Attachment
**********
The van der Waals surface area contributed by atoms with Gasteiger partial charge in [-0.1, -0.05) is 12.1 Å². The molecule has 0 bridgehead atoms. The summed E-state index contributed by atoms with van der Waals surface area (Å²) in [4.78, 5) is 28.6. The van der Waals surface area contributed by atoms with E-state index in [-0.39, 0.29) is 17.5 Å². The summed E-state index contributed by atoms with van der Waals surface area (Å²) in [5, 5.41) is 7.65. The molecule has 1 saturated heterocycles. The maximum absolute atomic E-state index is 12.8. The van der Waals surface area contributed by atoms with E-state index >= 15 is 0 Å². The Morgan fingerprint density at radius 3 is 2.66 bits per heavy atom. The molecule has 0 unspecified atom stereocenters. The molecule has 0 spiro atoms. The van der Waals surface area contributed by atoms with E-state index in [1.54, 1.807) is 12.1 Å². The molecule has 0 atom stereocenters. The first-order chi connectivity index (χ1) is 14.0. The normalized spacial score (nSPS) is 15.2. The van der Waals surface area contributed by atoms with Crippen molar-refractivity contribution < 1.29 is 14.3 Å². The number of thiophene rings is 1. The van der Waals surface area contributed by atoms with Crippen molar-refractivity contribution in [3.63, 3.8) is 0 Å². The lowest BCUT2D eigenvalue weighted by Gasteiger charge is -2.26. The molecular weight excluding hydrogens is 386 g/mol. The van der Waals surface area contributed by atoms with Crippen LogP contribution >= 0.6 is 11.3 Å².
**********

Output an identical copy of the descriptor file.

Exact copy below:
The van der Waals surface area contributed by atoms with Gasteiger partial charge in [-0.1, -0.05) is 12.1 Å². The molecule has 0 bridgehead atoms. The summed E-state index contributed by atoms with van der Waals surface area (Å²) in [4.78, 5) is 28.6. The van der Waals surface area contributed by atoms with E-state index in [-0.39, 0.29) is 17.5 Å². The summed E-state index contributed by atoms with van der Waals surface area (Å²) in [5, 5.41) is 7.65. The molecule has 1 saturated heterocycles. The maximum absolute atomic E-state index is 12.8. The van der Waals surface area contributed by atoms with E-state index >= 15 is 0 Å². The Morgan fingerprint density at radius 3 is 2.66 bits per heavy atom. The molecule has 0 unspecified atom stereocenters. The molecule has 0 spiro atoms. The van der Waals surface area contributed by atoms with E-state index in [1.54, 1.807) is 12.1 Å². The molecule has 0 atom stereocenters. The first-order chi connectivity index (χ1) is 14.0. The normalized spacial score (nSPS) is 15.2. The van der Waals surface area contributed by atoms with Crippen molar-refractivity contribution < 1.29 is 14.3 Å². The number of thiophene rings is 1. The van der Waals surface area contributed by atoms with Crippen molar-refractivity contribution in [3.63, 3.8) is 0 Å². The lowest BCUT2D eigenvalue weighted by Gasteiger charge is -2.26. The molecular weight excluding hydrogens is 386 g/mol. The van der Waals surface area contributed by atoms with Crippen LogP contribution >= 0.6 is 11.3 Å².